1. This is beautiful John. My husband died in a hospital so he didn’t go to Hospice but end of life care is so important. For everyone involved.

    I will have to share this with my cousin. She is a Hospice nurse and she’s amazing.

  2. John, this is simply beautiful. Tears are running down my face while I remember the hospice care at home. For him and for me, his caretaker, but also and more importantly, his wife. I don’t know what I would have done in those last few days, moments without them. I didn’t recognize it so much then as I do now. I’m sorry for your loss and what you endured before and during this last year. Our timelines are similar and each day, the grief monster has a mind of its own…when to visit, when to lurk in the background. ((Hugs))

  3. John your speaking of something I know so well,ip it isn’t a spouse although that felt like a death that rose again to be the endless pain that took 25 years typo just be not as painful anymore. I’m speaking of my father is took care of for continuously for 5 yes before his passing. I knew about hospice for many years but it seems that a caught amnesia for 4 1/2 yes. It was father and my PCP that took me under her wing and gave me the greatest gift of all, the gift gave the knowledge that there was someone who I could call anytime night and even if it was just share my fears. They bathed my father everyday got him up for breakfast and checked him 3 times a week to make sure that everything was still okay. The night he passed the hospice nurse cleaned and prepared him for he’s final journey with such love and caring patience, but most of all it allowed me to Moran the impending lose of dad and best buddy girl could have, I will for ever be grateful and have the highest respect for all hospice/nurses empolyees.

  4. John, I am a hospice volunteer and your words are so appreciated. Not because I want to be acknowledged, but because you helped me clearly understand how it feels in your shoes. No, I cannot know how it feels, truly, but the little things you described make me think carefully about how I am with my own patients.
    I wish you and your little girl peace and calm. You are a good man and I am so sorry you had to go through such hell. But maybe, just maybe, you will give another caregiver permission to admit their needs for support. Too often I find family members are too hard on themselves when they feel they need to be strong for their loved ones.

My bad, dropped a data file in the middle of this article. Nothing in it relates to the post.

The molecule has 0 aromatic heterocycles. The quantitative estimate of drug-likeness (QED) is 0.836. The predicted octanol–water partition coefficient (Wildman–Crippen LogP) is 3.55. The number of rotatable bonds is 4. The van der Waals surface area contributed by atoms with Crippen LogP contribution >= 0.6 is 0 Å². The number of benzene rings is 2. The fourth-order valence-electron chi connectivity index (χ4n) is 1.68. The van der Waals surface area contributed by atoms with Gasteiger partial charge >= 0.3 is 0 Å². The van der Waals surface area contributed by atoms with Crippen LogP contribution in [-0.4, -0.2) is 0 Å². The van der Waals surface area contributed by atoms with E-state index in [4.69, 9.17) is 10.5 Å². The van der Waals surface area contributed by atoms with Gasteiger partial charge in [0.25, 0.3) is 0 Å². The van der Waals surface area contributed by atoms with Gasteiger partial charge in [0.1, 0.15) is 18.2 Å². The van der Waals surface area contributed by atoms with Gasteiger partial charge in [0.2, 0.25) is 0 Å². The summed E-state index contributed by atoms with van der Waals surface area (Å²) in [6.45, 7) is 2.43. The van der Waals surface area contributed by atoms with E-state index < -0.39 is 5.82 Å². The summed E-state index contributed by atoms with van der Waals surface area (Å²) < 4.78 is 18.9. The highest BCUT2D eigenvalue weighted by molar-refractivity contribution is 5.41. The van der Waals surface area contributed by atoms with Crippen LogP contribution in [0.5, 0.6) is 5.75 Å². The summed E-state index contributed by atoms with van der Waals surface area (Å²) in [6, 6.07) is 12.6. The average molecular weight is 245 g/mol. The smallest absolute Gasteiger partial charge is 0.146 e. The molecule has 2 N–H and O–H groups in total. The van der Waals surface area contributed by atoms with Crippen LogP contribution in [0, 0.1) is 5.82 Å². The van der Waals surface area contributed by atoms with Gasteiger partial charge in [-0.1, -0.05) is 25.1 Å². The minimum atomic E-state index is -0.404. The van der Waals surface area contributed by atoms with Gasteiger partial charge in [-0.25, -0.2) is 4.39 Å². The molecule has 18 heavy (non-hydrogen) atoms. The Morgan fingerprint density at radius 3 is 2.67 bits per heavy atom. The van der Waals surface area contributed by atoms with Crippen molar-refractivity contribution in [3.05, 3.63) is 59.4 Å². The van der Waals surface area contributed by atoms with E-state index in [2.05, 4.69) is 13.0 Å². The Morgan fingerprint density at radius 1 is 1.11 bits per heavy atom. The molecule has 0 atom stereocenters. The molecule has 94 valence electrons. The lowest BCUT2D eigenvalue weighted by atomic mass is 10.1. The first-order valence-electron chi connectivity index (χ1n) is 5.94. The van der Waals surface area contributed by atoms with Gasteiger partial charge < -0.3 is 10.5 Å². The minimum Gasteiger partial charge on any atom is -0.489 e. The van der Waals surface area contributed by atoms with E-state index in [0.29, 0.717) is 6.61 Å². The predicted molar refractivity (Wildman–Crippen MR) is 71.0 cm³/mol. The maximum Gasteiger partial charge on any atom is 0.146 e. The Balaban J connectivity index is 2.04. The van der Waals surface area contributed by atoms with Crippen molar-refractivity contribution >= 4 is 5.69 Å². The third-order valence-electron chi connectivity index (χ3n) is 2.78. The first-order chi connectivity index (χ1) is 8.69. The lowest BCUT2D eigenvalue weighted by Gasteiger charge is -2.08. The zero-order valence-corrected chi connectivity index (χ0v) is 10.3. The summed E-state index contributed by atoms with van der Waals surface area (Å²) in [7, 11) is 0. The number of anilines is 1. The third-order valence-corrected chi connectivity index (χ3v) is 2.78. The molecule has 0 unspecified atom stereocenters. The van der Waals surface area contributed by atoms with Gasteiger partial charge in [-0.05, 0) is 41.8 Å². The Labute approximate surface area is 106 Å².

Getting help is good. It is life-saving. It is a gift for the taking.
    I wish you peace.

  5. Hospices, Hospice volunteers, directors, nurses and doctors. They’re wonderful. It is terrible when you need them. It is wonderful that they are there when you do.

  6. My wife Helga made me promise long ago that I would not let her die in a hospital. She was a midwife and hated the thought of being in a hospital. I barely made it. She was hospitalized the last five weeks of her life, fight pneumonia, but passed away due to complications of a traumatic brain injury. After five and a half years her body had simply had enough. I was her caregiver for most of that time. I didn’t want her to be in a nursing home. She would not have wanted that either. I had about three days notice that she was going to die. The doctor said her body functions were shutting down and it was time to move her to hospice if that is what I wanted. It took two days to arrange but we made the trip on a Friday afternoon. She passed away at 11 AM Saturday morning. They made sure she had everything she needed and was kept comfortable. But the folks at hospice gave me something as well. For about 18 hours I was just her husband again, not her caregiver too. I was able to lay beside her, holding her in my arms and telling her how much I loved her and not to be scared, that people she loved were waiting on her. I was holding her in my arms when she took her last breath, just as both of us would have wanted it. Hospice is a terrible thought, but a wonderful reality.